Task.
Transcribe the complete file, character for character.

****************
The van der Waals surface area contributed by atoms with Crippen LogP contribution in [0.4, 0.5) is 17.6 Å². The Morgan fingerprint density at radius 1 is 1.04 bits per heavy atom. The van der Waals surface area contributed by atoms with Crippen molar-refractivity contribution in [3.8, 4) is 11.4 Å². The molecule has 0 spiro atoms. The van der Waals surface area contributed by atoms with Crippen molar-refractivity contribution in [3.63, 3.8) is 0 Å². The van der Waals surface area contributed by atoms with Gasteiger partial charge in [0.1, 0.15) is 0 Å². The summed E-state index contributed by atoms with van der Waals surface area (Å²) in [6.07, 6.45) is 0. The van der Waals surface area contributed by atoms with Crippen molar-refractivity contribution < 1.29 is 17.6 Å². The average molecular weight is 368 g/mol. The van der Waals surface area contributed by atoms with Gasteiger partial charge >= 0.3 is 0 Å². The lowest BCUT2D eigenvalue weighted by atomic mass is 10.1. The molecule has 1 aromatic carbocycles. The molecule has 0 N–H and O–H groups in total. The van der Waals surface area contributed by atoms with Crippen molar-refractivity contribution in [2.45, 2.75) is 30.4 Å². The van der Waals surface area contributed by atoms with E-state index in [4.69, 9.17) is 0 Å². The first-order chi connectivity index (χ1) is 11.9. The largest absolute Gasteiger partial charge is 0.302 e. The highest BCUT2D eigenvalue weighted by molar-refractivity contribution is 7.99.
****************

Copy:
The van der Waals surface area contributed by atoms with Crippen LogP contribution in [0.4, 0.5) is 17.6 Å². The Morgan fingerprint density at radius 1 is 1.04 bits per heavy atom. The van der Waals surface area contributed by atoms with Crippen molar-refractivity contribution in [3.8, 4) is 11.4 Å². The molecule has 0 spiro atoms. The van der Waals surface area contributed by atoms with Crippen molar-refractivity contribution in [3.63, 3.8) is 0 Å². The van der Waals surface area contributed by atoms with Gasteiger partial charge in [0.1, 0.15) is 0 Å². The summed E-state index contributed by atoms with van der Waals surface area (Å²) in [6.07, 6.45) is 0. The van der Waals surface area contributed by atoms with Crippen molar-refractivity contribution < 1.29 is 17.6 Å². The average molecular weight is 368 g/mol. The van der Waals surface area contributed by atoms with Gasteiger partial charge >= 0.3 is 0 Å². The lowest BCUT2D eigenvalue weighted by atomic mass is 10.1. The molecule has 1 aromatic carbocycles. The molecule has 0 N–H and O–H groups in total. The van der Waals surface area contributed by atoms with Crippen molar-refractivity contribution in [2.45, 2.75) is 30.4 Å². The van der Waals surface area contributed by atoms with E-state index in [4.69, 9.17) is 0 Å². The first-order chi connectivity index (χ1) is 11.9. The largest absolute Gasteiger partial charge is 0.302 e. The highest BCUT2D eigenvalue weighted by molar-refractivity contribution is 7.99.